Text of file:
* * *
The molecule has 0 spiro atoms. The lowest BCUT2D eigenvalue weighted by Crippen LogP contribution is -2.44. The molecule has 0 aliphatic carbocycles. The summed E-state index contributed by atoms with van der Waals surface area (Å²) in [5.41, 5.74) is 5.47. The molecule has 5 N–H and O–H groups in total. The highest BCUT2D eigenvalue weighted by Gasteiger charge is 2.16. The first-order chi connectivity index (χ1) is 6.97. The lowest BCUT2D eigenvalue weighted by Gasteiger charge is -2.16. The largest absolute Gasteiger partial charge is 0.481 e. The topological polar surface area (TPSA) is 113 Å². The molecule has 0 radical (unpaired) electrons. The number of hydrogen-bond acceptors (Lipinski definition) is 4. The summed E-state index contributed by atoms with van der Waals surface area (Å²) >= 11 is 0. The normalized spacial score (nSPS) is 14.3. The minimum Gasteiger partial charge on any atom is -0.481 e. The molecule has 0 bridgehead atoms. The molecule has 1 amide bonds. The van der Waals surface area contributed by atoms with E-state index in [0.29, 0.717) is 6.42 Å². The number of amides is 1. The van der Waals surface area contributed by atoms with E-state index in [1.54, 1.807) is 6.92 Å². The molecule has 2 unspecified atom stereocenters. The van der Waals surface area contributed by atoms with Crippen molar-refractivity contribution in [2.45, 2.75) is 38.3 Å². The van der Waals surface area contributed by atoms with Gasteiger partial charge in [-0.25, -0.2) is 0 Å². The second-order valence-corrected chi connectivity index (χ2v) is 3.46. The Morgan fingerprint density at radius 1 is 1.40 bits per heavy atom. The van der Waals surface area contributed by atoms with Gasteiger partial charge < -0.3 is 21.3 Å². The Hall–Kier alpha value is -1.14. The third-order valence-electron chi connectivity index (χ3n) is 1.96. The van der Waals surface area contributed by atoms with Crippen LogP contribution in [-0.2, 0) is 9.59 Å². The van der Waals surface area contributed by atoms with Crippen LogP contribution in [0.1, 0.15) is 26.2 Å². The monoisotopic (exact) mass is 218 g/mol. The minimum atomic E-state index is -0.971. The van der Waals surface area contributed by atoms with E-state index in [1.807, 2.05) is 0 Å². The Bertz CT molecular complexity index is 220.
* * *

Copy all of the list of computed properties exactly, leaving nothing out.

The molecule has 0 spiro atoms. The lowest BCUT2D eigenvalue weighted by Crippen LogP contribution is -2.44. The molecule has 0 aliphatic carbocycles. The summed E-state index contributed by atoms with van der Waals surface area (Å²) in [5.41, 5.74) is 5.47. The molecule has 5 N–H and O–H groups in total. The highest BCUT2D eigenvalue weighted by Gasteiger charge is 2.16. The first-order chi connectivity index (χ1) is 6.97. The lowest BCUT2D eigenvalue weighted by Gasteiger charge is -2.16. The largest absolute Gasteiger partial charge is 0.481 e. The topological polar surface area (TPSA) is 113 Å². The molecule has 0 radical (unpaired) electrons. The number of hydrogen-bond acceptors (Lipinski definition) is 4. The summed E-state index contributed by atoms with van der Waals surface area (Å²) >= 11 is 0. The normalized spacial score (nSPS) is 14.3. The minimum Gasteiger partial charge on any atom is -0.481 e. The molecule has 0 bridgehead atoms. The molecule has 1 amide bonds. The van der Waals surface area contributed by atoms with E-state index in [0.29, 0.717) is 6.42 Å². The number of amides is 1. The van der Waals surface area contributed by atoms with E-state index in [1.54, 1.807) is 6.92 Å². The molecule has 2 unspecified atom stereocenters. The van der Waals surface area contributed by atoms with Crippen molar-refractivity contribution in [2.45, 2.75) is 38.3 Å². The van der Waals surface area contributed by atoms with Gasteiger partial charge in [-0.25, -0.2) is 0 Å². The second-order valence-corrected chi connectivity index (χ2v) is 3.46. The Morgan fingerprint density at radius 1 is 1.40 bits per heavy atom. The van der Waals surface area contributed by atoms with Gasteiger partial charge < -0.3 is 21.3 Å². The Hall–Kier alpha value is -1.14. The third-order valence-electron chi connectivity index (χ3n) is 1.96. The van der Waals surface area contributed by atoms with Crippen LogP contribution in [-0.2, 0) is 9.59 Å². The van der Waals surface area contributed by atoms with Crippen LogP contribution in [0.1, 0.15) is 26.2 Å². The monoisotopic (exact) mass is 218 g/mol. The minimum atomic E-state index is -0.971. The van der Waals surface area contributed by atoms with E-state index in [1.807, 2.05) is 0 Å². The Bertz CT molecular complexity index is 220.